Ireland Old News
July 21, 1845
THE DISTURBED DISTRICTS.
The remonstrances from the gentry of Cavan, Longford, and Leitrim, have at length produced some symptoms of energy on the part of the Executive, an initiatory step having been taken towards the restoration of order in the disaffected districts.
A Privy Council was held yesterday at Dublin Castle; his Excellency the Lord-Lieutenant presided. There were present his Grace the Archbishop of Dublin, the Earl of Donoughmore, the Lord Bishop of Meath, the Lord Bishop of Kildare, the Master of the Rolls, the Lieutenant-General Commanding Sir Edward BLAKENEY, and the Right Hon. F. SHAW.
The Council sat for about an hour, and the result of its deliberations was set forth with all "pomp and circumstance" in the following proclamation, which appeared in the Dublin Gazette, published before 6 o'clock yesterday evening:-
"BY THE LORD-LIEUTENANT AND COUNCIL
"HETTENBURY(?) - Whereas by an Act passed in the 6th year of the reign of his late Majesty King William IV. entitled, 'An Act to consolidate the laws relating to the constabulary force in Ireland,' it is amongst other things enacted, that it shall and may be lawful to and for the Lord-Lieutenant, or other Chief Governor or Governors of Ireland, by the advice of the Privy Council in Ireland, to declare by proclamation, that any county, county of a city, or county of a town in Ireland, or any barony or baronies, half-barony or half-baronies, in any county at large, or any district of less extent than any barony or half-barony, to be therein specified, is or are in a state of disturbance, and requires or require an additional establishment of police:
"And whereas it hath sufficiently appeared to us, that the county of Cavan is in a state of disturbance, and requires an additional establishment of police:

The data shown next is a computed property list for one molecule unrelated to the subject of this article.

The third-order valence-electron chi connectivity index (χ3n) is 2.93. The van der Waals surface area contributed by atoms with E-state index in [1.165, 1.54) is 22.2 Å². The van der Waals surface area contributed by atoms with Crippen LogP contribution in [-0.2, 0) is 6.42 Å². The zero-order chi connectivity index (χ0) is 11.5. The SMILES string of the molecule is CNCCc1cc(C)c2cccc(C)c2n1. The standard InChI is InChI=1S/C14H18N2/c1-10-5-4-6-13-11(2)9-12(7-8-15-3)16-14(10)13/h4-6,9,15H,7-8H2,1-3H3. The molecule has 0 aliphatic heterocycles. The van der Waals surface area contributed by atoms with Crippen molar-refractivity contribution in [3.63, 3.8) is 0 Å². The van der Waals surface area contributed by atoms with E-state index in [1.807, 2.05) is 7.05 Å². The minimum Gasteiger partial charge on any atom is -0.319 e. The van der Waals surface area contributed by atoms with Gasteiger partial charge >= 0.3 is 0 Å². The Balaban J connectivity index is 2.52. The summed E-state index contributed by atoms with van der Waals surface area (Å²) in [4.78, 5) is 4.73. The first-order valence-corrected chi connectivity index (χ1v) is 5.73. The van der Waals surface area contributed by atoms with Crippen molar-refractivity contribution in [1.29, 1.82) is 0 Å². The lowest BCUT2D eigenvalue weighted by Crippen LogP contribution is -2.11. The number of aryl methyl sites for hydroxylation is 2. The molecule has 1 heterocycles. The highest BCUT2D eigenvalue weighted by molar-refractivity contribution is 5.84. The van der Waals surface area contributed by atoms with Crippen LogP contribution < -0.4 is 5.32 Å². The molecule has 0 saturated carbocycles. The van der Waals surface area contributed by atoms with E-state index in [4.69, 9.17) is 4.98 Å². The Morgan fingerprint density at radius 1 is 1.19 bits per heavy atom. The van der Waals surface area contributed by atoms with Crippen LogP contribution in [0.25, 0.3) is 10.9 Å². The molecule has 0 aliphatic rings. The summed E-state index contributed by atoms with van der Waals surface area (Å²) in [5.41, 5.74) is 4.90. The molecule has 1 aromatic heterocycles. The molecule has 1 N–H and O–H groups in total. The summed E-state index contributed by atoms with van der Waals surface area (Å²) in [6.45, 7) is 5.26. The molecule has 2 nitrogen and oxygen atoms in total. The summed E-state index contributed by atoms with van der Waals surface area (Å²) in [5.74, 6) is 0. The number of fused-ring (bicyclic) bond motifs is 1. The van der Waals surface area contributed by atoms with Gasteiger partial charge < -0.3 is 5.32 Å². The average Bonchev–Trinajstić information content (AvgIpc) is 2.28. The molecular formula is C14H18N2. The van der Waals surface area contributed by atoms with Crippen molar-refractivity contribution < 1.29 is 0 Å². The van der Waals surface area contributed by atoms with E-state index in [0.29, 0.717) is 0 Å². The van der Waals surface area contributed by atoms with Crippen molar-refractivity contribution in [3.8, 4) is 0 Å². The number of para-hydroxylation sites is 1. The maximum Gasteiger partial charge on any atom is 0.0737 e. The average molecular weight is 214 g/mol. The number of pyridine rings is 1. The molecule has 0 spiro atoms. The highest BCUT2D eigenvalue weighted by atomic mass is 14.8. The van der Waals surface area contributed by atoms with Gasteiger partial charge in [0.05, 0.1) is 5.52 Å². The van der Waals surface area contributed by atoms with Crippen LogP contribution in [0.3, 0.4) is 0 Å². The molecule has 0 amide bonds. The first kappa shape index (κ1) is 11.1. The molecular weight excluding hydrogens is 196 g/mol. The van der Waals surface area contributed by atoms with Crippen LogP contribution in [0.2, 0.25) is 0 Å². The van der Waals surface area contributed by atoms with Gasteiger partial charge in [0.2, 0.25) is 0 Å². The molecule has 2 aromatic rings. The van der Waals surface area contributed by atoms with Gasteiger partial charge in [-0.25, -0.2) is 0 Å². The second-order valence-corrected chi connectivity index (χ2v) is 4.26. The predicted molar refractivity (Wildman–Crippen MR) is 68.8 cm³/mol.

"Now, we, the Lord-Lieutenant, by and with the advice of Her Majesty's Privy Council, by virtue of the said act, and the powers thereby vested in us, do, by this our proclamation, declare that the said county of Cavan is in a state of disturbance and requires an additional establishment of police.
"Given at the Council-chamber in Dublin, this 18th day of July, 1845."
"God save the Queen."
THE RIOTS AT LAVEY.
A coroner's inquest was held on the 18th inst., on the body of Thomas TIERNEY, who was shot in a conflict between the police and a body of the peasantry (Molly Maguires) at a place called Lavey, in the county of Cavan, on Saturday, the 12th of July. The following is the verdict of the jury:-
"We find that the deceased, Thomas TIERNEY, came to his death at about half-past 11 o'clock on the night of the 12th of July, 1845, in the townland of Lavey, parish of Lavey and county of Cavan, by a gunshot wound inflicted on him by constable William FARMER, of the constabulary stationed at Stradone, and that there was no sufficient cause to justify him in so doing."
The coroner immediately after issued his warrant for the arrest of constable FARMER, and he was marched off a prisoner to Cavan gaol.
Submitted by: County Cavan Newspaper Transcription Project